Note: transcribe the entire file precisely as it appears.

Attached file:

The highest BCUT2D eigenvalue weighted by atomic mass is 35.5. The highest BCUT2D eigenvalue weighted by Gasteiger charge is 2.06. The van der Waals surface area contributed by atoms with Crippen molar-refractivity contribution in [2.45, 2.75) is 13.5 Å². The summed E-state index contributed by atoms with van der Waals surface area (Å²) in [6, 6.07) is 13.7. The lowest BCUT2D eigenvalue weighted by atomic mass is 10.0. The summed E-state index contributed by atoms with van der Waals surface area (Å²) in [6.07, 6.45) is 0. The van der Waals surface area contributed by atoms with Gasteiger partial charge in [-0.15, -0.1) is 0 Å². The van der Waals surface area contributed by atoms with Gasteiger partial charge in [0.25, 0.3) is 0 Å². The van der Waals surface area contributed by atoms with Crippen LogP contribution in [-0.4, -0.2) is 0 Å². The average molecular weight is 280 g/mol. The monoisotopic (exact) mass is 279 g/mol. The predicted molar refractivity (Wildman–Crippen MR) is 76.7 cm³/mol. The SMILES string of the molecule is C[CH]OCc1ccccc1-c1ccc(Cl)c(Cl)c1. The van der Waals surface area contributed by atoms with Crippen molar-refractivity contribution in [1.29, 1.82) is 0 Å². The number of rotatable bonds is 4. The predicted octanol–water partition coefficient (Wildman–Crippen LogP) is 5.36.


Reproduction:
The highest BCUT2D eigenvalue weighted by atomic mass is 35.5. The highest BCUT2D eigenvalue weighted by Gasteiger charge is 2.06. The van der Waals surface area contributed by atoms with Crippen molar-refractivity contribution in [2.45, 2.75) is 13.5 Å². The summed E-state index contributed by atoms with van der Waals surface area (Å²) in [6, 6.07) is 13.7. The lowest BCUT2D eigenvalue weighted by atomic mass is 10.0. The summed E-state index contributed by atoms with van der Waals surface area (Å²) in [6.07, 6.45) is 0. The van der Waals surface area contributed by atoms with Gasteiger partial charge in [-0.15, -0.1) is 0 Å². The van der Waals surface area contributed by atoms with Gasteiger partial charge in [0.25, 0.3) is 0 Å². The van der Waals surface area contributed by atoms with Crippen LogP contribution in [-0.4, -0.2) is 0 Å². The average molecular weight is 280 g/mol. The monoisotopic (exact) mass is 279 g/mol. The predicted molar refractivity (Wildman–Crippen MR) is 76.7 cm³/mol. The SMILES string of the molecule is C[CH]OCc1ccccc1-c1ccc(Cl)c(Cl)c1. The van der Waals surface area contributed by atoms with Crippen molar-refractivity contribution in [1.29, 1.82) is 0 Å². The number of rotatable bonds is 4. The predicted octanol–water partition coefficient (Wildman–Crippen LogP) is 5.36.